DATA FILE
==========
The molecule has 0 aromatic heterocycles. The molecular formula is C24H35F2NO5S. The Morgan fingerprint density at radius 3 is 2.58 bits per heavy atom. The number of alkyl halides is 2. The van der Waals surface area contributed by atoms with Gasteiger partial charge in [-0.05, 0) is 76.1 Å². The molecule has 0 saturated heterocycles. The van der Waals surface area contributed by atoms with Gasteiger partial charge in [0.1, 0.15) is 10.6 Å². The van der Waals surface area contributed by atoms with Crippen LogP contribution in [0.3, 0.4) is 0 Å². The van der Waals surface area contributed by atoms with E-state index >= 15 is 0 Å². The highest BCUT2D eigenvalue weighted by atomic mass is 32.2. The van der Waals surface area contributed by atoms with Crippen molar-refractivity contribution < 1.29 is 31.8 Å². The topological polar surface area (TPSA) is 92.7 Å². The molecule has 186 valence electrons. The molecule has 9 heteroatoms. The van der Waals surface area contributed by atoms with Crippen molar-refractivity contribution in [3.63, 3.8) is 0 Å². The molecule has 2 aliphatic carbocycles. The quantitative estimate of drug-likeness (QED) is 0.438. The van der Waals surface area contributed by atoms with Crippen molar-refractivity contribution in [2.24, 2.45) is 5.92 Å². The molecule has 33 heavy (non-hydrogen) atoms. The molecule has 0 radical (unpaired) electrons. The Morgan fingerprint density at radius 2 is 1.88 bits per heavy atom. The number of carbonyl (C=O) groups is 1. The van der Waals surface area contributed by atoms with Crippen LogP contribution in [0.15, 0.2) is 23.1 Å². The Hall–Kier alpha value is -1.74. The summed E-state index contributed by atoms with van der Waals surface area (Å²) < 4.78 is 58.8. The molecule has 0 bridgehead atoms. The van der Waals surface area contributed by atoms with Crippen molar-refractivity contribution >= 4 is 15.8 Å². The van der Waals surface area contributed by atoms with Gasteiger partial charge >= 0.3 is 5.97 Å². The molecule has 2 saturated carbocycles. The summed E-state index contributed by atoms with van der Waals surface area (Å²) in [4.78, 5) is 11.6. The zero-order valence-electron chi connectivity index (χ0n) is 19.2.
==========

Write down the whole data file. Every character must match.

The molecule has 0 aromatic heterocycles. The molecular formula is C24H35F2NO5S. The Morgan fingerprint density at radius 3 is 2.58 bits per heavy atom. The number of alkyl halides is 2. The van der Waals surface area contributed by atoms with Gasteiger partial charge in [-0.05, 0) is 76.1 Å². The molecule has 0 saturated heterocycles. The van der Waals surface area contributed by atoms with Gasteiger partial charge in [0.1, 0.15) is 10.6 Å². The van der Waals surface area contributed by atoms with Crippen LogP contribution in [0.3, 0.4) is 0 Å². The van der Waals surface area contributed by atoms with E-state index >= 15 is 0 Å². The highest BCUT2D eigenvalue weighted by atomic mass is 32.2. The van der Waals surface area contributed by atoms with Crippen molar-refractivity contribution < 1.29 is 31.8 Å². The topological polar surface area (TPSA) is 92.7 Å². The molecule has 186 valence electrons. The molecule has 9 heteroatoms. The van der Waals surface area contributed by atoms with Crippen molar-refractivity contribution in [3.63, 3.8) is 0 Å². The molecule has 2 aliphatic carbocycles. The quantitative estimate of drug-likeness (QED) is 0.438. The van der Waals surface area contributed by atoms with Crippen molar-refractivity contribution in [2.24, 2.45) is 5.92 Å². The molecule has 33 heavy (non-hydrogen) atoms. The molecule has 0 radical (unpaired) electrons. The Morgan fingerprint density at radius 2 is 1.88 bits per heavy atom. The number of carbonyl (C=O) groups is 1. The van der Waals surface area contributed by atoms with Crippen LogP contribution in [0.15, 0.2) is 23.1 Å². The Hall–Kier alpha value is -1.74. The summed E-state index contributed by atoms with van der Waals surface area (Å²) < 4.78 is 58.8. The molecule has 0 bridgehead atoms. The van der Waals surface area contributed by atoms with Crippen molar-refractivity contribution >= 4 is 15.8 Å². The van der Waals surface area contributed by atoms with Gasteiger partial charge >= 0.3 is 5.97 Å². The molecule has 2 saturated carbocycles. The summed E-state index contributed by atoms with van der Waals surface area (Å²) in [4.78, 5) is 11.6. The zero-order valence-electron chi connectivity index (χ0n) is 19.2.